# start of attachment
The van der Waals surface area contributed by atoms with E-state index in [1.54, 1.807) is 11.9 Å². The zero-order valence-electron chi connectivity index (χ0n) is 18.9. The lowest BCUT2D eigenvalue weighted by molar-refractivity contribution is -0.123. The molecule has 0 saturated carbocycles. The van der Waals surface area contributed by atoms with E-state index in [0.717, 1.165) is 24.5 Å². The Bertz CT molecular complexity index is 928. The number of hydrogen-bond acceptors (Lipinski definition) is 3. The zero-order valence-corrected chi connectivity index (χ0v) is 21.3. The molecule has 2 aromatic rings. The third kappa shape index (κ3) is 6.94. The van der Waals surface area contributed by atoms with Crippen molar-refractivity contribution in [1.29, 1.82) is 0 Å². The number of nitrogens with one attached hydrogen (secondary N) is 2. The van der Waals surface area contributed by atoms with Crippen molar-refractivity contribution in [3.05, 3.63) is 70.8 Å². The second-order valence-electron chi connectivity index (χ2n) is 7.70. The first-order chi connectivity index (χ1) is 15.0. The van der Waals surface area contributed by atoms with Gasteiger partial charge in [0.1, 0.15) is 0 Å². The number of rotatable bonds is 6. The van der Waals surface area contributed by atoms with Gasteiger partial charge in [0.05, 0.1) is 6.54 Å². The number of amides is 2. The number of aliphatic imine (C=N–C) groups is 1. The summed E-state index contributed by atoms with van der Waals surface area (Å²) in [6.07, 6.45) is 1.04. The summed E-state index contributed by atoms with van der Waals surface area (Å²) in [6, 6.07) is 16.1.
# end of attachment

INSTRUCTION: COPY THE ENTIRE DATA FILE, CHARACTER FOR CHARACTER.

The van der Waals surface area contributed by atoms with E-state index in [1.54, 1.807) is 11.9 Å². The zero-order valence-electron chi connectivity index (χ0n) is 18.9. The lowest BCUT2D eigenvalue weighted by molar-refractivity contribution is -0.123. The molecule has 0 saturated carbocycles. The van der Waals surface area contributed by atoms with E-state index in [0.717, 1.165) is 24.5 Å². The Bertz CT molecular complexity index is 928. The number of hydrogen-bond acceptors (Lipinski definition) is 3. The zero-order valence-corrected chi connectivity index (χ0v) is 21.3. The molecule has 2 aromatic rings. The third kappa shape index (κ3) is 6.94. The van der Waals surface area contributed by atoms with Crippen molar-refractivity contribution in [1.29, 1.82) is 0 Å². The number of nitrogens with one attached hydrogen (secondary N) is 2. The van der Waals surface area contributed by atoms with Crippen molar-refractivity contribution in [3.05, 3.63) is 70.8 Å². The second-order valence-electron chi connectivity index (χ2n) is 7.70. The first-order chi connectivity index (χ1) is 15.0. The van der Waals surface area contributed by atoms with Gasteiger partial charge in [0.1, 0.15) is 0 Å². The number of rotatable bonds is 6. The van der Waals surface area contributed by atoms with Gasteiger partial charge in [0.05, 0.1) is 6.54 Å². The number of amides is 2. The number of aliphatic imine (C=N–C) groups is 1. The summed E-state index contributed by atoms with van der Waals surface area (Å²) in [6.07, 6.45) is 1.04. The summed E-state index contributed by atoms with van der Waals surface area (Å²) in [6, 6.07) is 16.1.